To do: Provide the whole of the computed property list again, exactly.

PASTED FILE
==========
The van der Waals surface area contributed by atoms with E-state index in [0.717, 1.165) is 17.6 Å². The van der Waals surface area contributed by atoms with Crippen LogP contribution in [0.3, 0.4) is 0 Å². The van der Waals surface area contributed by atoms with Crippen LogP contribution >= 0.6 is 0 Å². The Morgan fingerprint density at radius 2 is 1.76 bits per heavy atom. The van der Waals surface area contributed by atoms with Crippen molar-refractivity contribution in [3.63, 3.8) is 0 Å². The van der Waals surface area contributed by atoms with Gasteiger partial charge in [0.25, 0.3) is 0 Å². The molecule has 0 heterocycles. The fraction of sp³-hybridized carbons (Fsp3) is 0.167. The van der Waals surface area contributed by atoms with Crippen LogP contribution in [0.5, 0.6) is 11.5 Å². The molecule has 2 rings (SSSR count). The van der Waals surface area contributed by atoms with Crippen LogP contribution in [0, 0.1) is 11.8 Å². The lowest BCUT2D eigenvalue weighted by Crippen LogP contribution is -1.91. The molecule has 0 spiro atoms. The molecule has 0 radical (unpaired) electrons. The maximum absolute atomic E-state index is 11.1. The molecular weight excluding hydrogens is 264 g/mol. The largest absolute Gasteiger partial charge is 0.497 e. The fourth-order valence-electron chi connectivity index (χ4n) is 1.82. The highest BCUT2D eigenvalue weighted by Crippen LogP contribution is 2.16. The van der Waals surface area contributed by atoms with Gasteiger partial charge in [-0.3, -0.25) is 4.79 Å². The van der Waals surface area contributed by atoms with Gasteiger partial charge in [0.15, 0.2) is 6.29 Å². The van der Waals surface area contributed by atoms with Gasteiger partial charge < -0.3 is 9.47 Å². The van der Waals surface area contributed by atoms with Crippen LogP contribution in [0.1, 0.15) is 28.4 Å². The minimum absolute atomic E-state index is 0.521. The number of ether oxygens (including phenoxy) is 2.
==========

The van der Waals surface area contributed by atoms with E-state index in [0.717, 1.165) is 17.6 Å². The van der Waals surface area contributed by atoms with Crippen LogP contribution in [0.3, 0.4) is 0 Å². The van der Waals surface area contributed by atoms with Crippen LogP contribution >= 0.6 is 0 Å². The Morgan fingerprint density at radius 2 is 1.76 bits per heavy atom. The van der Waals surface area contributed by atoms with Crippen molar-refractivity contribution in [3.63, 3.8) is 0 Å². The van der Waals surface area contributed by atoms with Gasteiger partial charge in [0.25, 0.3) is 0 Å². The molecule has 0 heterocycles. The fraction of sp³-hybridized carbons (Fsp3) is 0.167. The van der Waals surface area contributed by atoms with Crippen LogP contribution in [0.5, 0.6) is 11.5 Å². The molecule has 2 rings (SSSR count). The van der Waals surface area contributed by atoms with Crippen LogP contribution in [0, 0.1) is 11.8 Å². The lowest BCUT2D eigenvalue weighted by Crippen LogP contribution is -1.91. The molecule has 0 spiro atoms. The molecule has 0 radical (unpaired) electrons. The maximum absolute atomic E-state index is 11.1. The molecular weight excluding hydrogens is 264 g/mol. The largest absolute Gasteiger partial charge is 0.497 e. The fourth-order valence-electron chi connectivity index (χ4n) is 1.82. The highest BCUT2D eigenvalue weighted by Crippen LogP contribution is 2.16. The van der Waals surface area contributed by atoms with Gasteiger partial charge in [-0.3, -0.25) is 4.79 Å². The van der Waals surface area contributed by atoms with Gasteiger partial charge in [0.15, 0.2) is 6.29 Å². The van der Waals surface area contributed by atoms with Gasteiger partial charge < -0.3 is 9.47 Å². The van der Waals surface area contributed by atoms with Crippen LogP contribution in [0.1, 0.15) is 28.4 Å². The minimum absolute atomic E-state index is 0.521. The number of ether oxygens (including phenoxy) is 2.